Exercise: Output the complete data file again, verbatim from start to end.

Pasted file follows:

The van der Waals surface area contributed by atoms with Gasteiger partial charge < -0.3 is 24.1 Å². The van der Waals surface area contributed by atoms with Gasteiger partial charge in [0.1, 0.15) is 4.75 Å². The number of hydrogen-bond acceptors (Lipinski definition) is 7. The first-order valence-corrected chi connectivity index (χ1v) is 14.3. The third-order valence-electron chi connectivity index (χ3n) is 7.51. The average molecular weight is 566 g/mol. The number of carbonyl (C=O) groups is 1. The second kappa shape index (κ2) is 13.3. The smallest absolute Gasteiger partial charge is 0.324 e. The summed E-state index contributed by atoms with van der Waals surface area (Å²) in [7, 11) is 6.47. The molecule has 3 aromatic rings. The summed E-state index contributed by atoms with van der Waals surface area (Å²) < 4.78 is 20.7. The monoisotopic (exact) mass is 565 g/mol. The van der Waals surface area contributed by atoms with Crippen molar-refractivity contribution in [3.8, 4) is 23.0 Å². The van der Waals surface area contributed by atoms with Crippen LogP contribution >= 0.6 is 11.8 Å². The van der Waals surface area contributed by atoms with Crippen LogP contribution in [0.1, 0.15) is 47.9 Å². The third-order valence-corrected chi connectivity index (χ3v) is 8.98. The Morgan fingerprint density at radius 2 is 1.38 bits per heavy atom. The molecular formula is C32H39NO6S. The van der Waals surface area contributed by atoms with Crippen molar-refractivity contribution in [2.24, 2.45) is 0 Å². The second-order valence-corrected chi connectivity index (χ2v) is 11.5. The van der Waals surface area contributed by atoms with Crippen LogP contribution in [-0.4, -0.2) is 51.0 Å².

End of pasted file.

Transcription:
The van der Waals surface area contributed by atoms with Gasteiger partial charge < -0.3 is 24.1 Å². The van der Waals surface area contributed by atoms with Gasteiger partial charge in [0.1, 0.15) is 4.75 Å². The number of hydrogen-bond acceptors (Lipinski definition) is 7. The first-order valence-corrected chi connectivity index (χ1v) is 14.3. The third-order valence-electron chi connectivity index (χ3n) is 7.51. The average molecular weight is 566 g/mol. The number of carbonyl (C=O) groups is 1. The second kappa shape index (κ2) is 13.3. The smallest absolute Gasteiger partial charge is 0.324 e. The summed E-state index contributed by atoms with van der Waals surface area (Å²) in [7, 11) is 6.47. The molecule has 3 aromatic rings. The summed E-state index contributed by atoms with van der Waals surface area (Å²) < 4.78 is 20.7. The monoisotopic (exact) mass is 565 g/mol. The van der Waals surface area contributed by atoms with Crippen molar-refractivity contribution in [3.8, 4) is 23.0 Å². The van der Waals surface area contributed by atoms with Crippen LogP contribution >= 0.6 is 11.8 Å². The van der Waals surface area contributed by atoms with Crippen LogP contribution in [0.1, 0.15) is 47.9 Å². The third-order valence-corrected chi connectivity index (χ3v) is 8.98. The Morgan fingerprint density at radius 2 is 1.38 bits per heavy atom. The molecular formula is C32H39NO6S. The van der Waals surface area contributed by atoms with Crippen molar-refractivity contribution in [2.24, 2.45) is 0 Å². The second-order valence-corrected chi connectivity index (χ2v) is 11.5. The van der Waals surface area contributed by atoms with Crippen LogP contribution in [-0.4, -0.2) is 51.0 Å².